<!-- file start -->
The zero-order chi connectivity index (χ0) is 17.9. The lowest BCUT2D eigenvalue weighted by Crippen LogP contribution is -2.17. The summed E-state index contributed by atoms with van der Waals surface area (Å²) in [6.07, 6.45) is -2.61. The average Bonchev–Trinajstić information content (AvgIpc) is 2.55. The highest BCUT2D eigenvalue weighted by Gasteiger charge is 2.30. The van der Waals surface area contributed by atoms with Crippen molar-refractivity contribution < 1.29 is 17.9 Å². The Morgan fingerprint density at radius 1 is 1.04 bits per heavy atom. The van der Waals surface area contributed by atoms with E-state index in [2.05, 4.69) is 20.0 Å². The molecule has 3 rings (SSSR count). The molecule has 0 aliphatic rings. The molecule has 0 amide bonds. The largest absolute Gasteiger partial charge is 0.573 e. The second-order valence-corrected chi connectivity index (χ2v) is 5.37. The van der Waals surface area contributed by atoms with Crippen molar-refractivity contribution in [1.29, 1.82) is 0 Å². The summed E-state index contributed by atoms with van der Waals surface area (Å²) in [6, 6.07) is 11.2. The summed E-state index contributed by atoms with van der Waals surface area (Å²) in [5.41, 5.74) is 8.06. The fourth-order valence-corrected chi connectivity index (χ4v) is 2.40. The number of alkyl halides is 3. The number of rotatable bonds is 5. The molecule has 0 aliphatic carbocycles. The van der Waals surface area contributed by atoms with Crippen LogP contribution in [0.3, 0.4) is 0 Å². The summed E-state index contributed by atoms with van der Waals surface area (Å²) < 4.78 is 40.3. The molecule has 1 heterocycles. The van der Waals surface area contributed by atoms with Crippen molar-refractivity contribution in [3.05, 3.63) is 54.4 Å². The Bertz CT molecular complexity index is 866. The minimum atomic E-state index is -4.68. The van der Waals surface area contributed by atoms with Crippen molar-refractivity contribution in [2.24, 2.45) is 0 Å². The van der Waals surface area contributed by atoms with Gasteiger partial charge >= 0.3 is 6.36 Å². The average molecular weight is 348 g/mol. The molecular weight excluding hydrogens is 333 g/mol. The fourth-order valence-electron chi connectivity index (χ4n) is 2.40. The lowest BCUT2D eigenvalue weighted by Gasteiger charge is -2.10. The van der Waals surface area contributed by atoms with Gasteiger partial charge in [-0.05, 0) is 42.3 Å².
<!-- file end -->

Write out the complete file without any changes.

The zero-order chi connectivity index (χ0) is 17.9. The lowest BCUT2D eigenvalue weighted by Crippen LogP contribution is -2.17. The summed E-state index contributed by atoms with van der Waals surface area (Å²) in [6.07, 6.45) is -2.61. The average Bonchev–Trinajstić information content (AvgIpc) is 2.55. The highest BCUT2D eigenvalue weighted by Gasteiger charge is 2.30. The van der Waals surface area contributed by atoms with Crippen molar-refractivity contribution < 1.29 is 17.9 Å². The Morgan fingerprint density at radius 1 is 1.04 bits per heavy atom. The van der Waals surface area contributed by atoms with E-state index in [2.05, 4.69) is 20.0 Å². The molecule has 3 rings (SSSR count). The molecule has 0 aliphatic rings. The molecule has 0 amide bonds. The largest absolute Gasteiger partial charge is 0.573 e. The second-order valence-corrected chi connectivity index (χ2v) is 5.37. The van der Waals surface area contributed by atoms with Crippen molar-refractivity contribution in [1.29, 1.82) is 0 Å². The summed E-state index contributed by atoms with van der Waals surface area (Å²) in [6, 6.07) is 11.2. The summed E-state index contributed by atoms with van der Waals surface area (Å²) in [5.41, 5.74) is 8.06. The fourth-order valence-corrected chi connectivity index (χ4v) is 2.40. The number of alkyl halides is 3. The number of rotatable bonds is 5. The molecule has 0 aliphatic carbocycles. The van der Waals surface area contributed by atoms with Crippen LogP contribution in [0.3, 0.4) is 0 Å². The summed E-state index contributed by atoms with van der Waals surface area (Å²) < 4.78 is 40.3. The molecule has 1 heterocycles. The van der Waals surface area contributed by atoms with Crippen molar-refractivity contribution in [3.05, 3.63) is 54.4 Å². The Bertz CT molecular complexity index is 866. The minimum atomic E-state index is -4.68. The van der Waals surface area contributed by atoms with Crippen molar-refractivity contribution in [2.24, 2.45) is 0 Å². The van der Waals surface area contributed by atoms with Gasteiger partial charge >= 0.3 is 6.36 Å². The average molecular weight is 348 g/mol. The molecular weight excluding hydrogens is 333 g/mol. The fourth-order valence-electron chi connectivity index (χ4n) is 2.40. The lowest BCUT2D eigenvalue weighted by Gasteiger charge is -2.10. The van der Waals surface area contributed by atoms with Gasteiger partial charge in [-0.05, 0) is 42.3 Å².